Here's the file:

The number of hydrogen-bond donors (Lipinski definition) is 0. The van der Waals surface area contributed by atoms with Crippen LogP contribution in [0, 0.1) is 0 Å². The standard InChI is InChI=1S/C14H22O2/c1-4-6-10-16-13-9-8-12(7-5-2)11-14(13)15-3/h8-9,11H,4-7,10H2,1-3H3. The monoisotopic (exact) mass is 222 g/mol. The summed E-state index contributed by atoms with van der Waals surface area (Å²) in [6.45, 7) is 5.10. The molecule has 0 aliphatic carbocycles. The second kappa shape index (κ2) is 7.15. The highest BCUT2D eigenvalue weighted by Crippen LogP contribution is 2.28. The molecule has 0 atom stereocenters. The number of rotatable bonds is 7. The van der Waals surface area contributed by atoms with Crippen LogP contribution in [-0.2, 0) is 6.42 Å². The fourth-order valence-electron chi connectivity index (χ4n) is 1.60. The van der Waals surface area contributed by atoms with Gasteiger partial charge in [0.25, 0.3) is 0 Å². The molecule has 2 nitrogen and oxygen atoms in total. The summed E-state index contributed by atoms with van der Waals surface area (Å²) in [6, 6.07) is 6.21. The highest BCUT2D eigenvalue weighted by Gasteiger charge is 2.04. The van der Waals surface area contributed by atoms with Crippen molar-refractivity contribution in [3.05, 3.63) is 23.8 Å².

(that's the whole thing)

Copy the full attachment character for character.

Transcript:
The number of hydrogen-bond donors (Lipinski definition) is 0. The van der Waals surface area contributed by atoms with Crippen LogP contribution in [0, 0.1) is 0 Å². The standard InChI is InChI=1S/C14H22O2/c1-4-6-10-16-13-9-8-12(7-5-2)11-14(13)15-3/h8-9,11H,4-7,10H2,1-3H3. The monoisotopic (exact) mass is 222 g/mol. The summed E-state index contributed by atoms with van der Waals surface area (Å²) in [6.45, 7) is 5.10. The molecule has 0 aliphatic carbocycles. The second kappa shape index (κ2) is 7.15. The highest BCUT2D eigenvalue weighted by Crippen LogP contribution is 2.28. The molecule has 0 atom stereocenters. The number of rotatable bonds is 7. The van der Waals surface area contributed by atoms with Crippen LogP contribution in [-0.2, 0) is 6.42 Å². The fourth-order valence-electron chi connectivity index (χ4n) is 1.60. The van der Waals surface area contributed by atoms with Gasteiger partial charge in [0.25, 0.3) is 0 Å². The molecule has 2 nitrogen and oxygen atoms in total. The summed E-state index contributed by atoms with van der Waals surface area (Å²) in [6, 6.07) is 6.21. The highest BCUT2D eigenvalue weighted by Gasteiger charge is 2.04. The van der Waals surface area contributed by atoms with Crippen molar-refractivity contribution in [3.05, 3.63) is 23.8 Å².